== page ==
Outcomes and Evaluation

Quality and Utilization Measures

Practices participating in the MMPP span the entire range of primary care delivery in Maryland, including large and small physician-owned practices, sole physician and nurse practitioner practices, health system-owned practices, and community health centers. The amount of shared savings a practice can earn is based on the level of quality reporting and degree of overall savings achieved by a practice site.

First Year Highlights

  • In addition to shared savings, all participating practices received $2.1 million to deliver a more advanced form of primary care;
  • On average, the 22 practices that earned shared savings received bonus payments of about $36,500; and
  • A total of 50 of the 52 practices reported quality metrics extracted from the electronic health record systems. These metrics are nationally recognized measures for appropriate use of health care services and effectiveness of care.

Second Year Highlights

  • Every MMPP practice received up-front FTP; making a total of approximately $4.4M in 2012 for commercial payers;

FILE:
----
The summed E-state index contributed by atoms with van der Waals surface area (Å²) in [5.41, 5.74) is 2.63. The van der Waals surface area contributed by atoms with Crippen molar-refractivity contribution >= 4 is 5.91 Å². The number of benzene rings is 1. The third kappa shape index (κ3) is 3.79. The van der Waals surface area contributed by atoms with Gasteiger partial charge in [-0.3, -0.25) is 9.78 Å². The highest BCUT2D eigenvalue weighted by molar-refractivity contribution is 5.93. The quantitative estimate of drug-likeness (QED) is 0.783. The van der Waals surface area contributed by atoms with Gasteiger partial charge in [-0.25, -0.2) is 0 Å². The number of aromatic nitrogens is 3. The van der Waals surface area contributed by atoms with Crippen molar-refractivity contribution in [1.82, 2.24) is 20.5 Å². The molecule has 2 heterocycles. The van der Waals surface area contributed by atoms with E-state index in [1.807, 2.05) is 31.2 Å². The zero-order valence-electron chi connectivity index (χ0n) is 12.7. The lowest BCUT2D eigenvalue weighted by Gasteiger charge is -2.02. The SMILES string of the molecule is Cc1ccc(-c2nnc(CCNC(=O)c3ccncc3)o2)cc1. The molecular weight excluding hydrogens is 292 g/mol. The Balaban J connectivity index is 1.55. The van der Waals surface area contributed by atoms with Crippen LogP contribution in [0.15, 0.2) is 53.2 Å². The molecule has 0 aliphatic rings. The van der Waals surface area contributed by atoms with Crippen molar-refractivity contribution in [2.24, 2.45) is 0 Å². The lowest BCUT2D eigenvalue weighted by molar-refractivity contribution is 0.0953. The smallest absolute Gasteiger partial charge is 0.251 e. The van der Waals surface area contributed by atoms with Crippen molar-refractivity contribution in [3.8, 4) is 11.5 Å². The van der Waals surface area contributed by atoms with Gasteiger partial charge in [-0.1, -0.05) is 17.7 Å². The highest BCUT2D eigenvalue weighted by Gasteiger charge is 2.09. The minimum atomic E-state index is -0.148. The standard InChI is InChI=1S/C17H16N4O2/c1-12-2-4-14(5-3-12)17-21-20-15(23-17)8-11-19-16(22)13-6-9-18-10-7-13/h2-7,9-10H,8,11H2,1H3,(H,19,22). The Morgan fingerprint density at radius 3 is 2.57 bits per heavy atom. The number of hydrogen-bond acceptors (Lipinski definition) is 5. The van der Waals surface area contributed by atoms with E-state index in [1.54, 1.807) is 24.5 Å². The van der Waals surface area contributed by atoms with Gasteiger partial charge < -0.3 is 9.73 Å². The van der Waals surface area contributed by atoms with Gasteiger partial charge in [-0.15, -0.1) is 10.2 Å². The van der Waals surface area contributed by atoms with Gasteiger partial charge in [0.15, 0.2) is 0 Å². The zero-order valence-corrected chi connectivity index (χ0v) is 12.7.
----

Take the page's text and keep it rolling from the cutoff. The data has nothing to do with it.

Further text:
• Nearly half of MMPP practices generated savings (19 of 52);
  • No single variable currently tracked by the program (such as location, size, quality measure composite score, etc.) correlated to cost savings; and
  • Approximately 10 percent improvement over the last two years in the quality measure composite score.

Program Evaluation

The MHCC is interested in learning whether the MMPP can improve health care quality while reducing costs of care.  The MHCC is planning to assess the practice transformation process and benefits received by practices from shared savings. External evaluators -- IMPAQ International and its partners, Johns Hopkins, Health Care Resolution Services, and University of Maryland -- are analyzing the MMPP to assess the process and outcomes of transforming practices into medical homes.

The evaluators are using a pre/post, mixed methods evaluation design that consists of three parts:  (1) access quality, utilization, disparities and cost outcomes, using administrative data;  (2) implementation and practice transformation, using interviews, site visits, and administrative data; and  (3) satisfaction among patients and providers, using existing survey instruments.  Evaluators will also hypothesize that participating practices:  improve access to and increase the quality of care;  increase patient, provider, and staff satisfaction;  reduce health disparities;  decrease the utilization of costly services; and  lower payor costs of care.  The evaluation tools are located at the following links:

 Self-Reported Quality Measures
 Shared Savings Available Based on the Attainment of Performance Criteria